Hayek, Deflation and Nihilism

Uneasy Money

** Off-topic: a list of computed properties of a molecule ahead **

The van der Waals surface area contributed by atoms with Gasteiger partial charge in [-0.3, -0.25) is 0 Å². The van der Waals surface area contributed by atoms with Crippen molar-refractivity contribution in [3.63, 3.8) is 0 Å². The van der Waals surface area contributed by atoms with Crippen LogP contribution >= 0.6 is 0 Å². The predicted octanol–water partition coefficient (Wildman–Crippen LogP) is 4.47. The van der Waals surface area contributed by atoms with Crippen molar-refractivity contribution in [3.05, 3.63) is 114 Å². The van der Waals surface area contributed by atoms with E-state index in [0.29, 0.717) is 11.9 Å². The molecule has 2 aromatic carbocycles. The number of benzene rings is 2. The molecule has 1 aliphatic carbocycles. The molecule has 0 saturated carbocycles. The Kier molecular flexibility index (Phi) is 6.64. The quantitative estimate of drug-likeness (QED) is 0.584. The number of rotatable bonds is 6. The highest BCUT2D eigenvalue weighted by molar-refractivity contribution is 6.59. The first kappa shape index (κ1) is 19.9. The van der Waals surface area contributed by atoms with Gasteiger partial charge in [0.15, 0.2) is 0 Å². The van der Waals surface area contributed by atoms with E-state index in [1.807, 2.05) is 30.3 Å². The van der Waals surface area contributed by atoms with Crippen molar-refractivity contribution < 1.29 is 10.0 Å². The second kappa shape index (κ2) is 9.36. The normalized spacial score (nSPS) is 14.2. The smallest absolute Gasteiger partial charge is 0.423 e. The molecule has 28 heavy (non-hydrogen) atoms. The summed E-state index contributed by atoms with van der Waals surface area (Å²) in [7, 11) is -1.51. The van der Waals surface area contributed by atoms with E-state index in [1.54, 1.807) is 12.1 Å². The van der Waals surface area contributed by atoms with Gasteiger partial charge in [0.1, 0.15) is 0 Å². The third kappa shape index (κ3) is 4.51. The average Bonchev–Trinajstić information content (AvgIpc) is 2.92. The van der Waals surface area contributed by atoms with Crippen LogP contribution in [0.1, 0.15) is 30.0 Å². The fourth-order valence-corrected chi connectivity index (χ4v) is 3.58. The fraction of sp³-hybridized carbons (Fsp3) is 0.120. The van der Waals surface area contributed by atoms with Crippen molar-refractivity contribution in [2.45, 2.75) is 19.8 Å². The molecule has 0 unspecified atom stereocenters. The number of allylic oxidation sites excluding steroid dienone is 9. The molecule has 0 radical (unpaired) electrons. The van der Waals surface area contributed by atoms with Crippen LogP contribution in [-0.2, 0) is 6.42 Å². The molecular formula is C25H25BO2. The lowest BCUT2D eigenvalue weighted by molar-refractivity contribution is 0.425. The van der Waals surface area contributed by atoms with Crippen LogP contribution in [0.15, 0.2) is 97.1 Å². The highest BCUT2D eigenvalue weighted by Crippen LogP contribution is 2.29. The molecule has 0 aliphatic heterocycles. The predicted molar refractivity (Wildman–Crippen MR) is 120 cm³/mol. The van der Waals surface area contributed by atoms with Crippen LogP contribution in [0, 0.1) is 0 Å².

In the discussion about my paper on Hayek and intertemporal equilibrium at the HES meeting last month, Harald Hagemann suggested looking at Hansjorg Klausinger’s introductions to the two recently published volumes of Hayek’s Collected Works containing his writings (mostly from the 1920s and 1930s) about business-cycle theory in which he explores how Hayek’s attitude toward equilibrium analysis changed over time. But what I found most interesting in Klausinger’s introduction was his account of Hayek’s tolerant, if not supportive, attitude toward deflation — even toward what Hayek and other Austrians at the time referred to as “secondary deflation.” Some Austrians, notably Gottfried Haberler and Wilhelm Roepke, favored activist “reflationary” policies to counteract, and even reverse, secondary deflation. What did Hayek mean by secondary deflation? Here is how Klausinger (“Introduction” in Collected Works of F. A. Hayek: Business Cycles, Part II, pp. 5-6) explains the difference between primary and secondary deflation:

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